David Bourget (Western Ontario)
David Chalmers (ANU, NYU)
Rafael De Clercq
Jack Alan Reynolds
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Synthese 124 (1-2):73 - 111 (2000)
The relations between rationality and optimization have been widely discussed in the wake of Herbert Simon's work, with the common conclusion that the rationality concept does not imply the optimization principle. The paper is partly concerned with adding evidence for this view, but its main, more challenging objective is to question the converse implication from optimization to rationality, which is accepted even by bounded rationality theorists. We discuss three topics in succession: (1) rationally defensible cyclical choices, (2) the revealed preference theory of optimization, and (3) the infinite regress of optimization. We conclude that (1) and (2) provide evidence only for the weak thesis that rationality does not imply optimization. But (3) is seen to deliver a significant argument for the strong thesis that optimization does not imply rationality.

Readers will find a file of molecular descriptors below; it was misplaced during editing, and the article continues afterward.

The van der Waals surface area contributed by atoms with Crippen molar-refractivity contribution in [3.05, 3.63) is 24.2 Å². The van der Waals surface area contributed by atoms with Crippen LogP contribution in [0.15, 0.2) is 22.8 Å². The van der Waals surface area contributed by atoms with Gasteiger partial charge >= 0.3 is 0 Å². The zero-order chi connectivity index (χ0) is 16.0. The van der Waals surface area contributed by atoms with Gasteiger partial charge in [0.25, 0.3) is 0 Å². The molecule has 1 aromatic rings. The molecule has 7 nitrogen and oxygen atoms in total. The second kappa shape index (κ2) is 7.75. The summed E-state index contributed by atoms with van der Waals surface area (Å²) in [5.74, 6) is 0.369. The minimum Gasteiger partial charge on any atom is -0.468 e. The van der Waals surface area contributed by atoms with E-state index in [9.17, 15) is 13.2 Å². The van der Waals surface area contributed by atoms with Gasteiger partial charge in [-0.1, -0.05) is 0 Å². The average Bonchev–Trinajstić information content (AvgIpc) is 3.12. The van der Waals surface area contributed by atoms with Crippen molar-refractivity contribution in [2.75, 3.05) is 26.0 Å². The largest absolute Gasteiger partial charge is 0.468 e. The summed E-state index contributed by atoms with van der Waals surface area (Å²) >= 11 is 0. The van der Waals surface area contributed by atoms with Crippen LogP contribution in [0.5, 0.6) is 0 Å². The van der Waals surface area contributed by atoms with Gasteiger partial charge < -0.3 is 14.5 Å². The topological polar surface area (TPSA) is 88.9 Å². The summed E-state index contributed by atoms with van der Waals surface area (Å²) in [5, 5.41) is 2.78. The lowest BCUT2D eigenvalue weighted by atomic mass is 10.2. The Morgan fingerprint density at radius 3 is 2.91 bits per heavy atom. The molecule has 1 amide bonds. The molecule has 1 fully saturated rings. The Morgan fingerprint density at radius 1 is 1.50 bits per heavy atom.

|Keywords||Optimization Rationality Cycles of preferences Revealed preference theory Infinite regress|
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Francesco Guala & Luigi Mittone (2015). A Political Justification of Nudging. Review of Philosophy and Psychology 6 (3):385-395.
Frédéric Laville (2000). Should We Abandon Optimization Theory? The Need for Bounded Rationality. Journal of Economic Methodology 7 (3):395-426.
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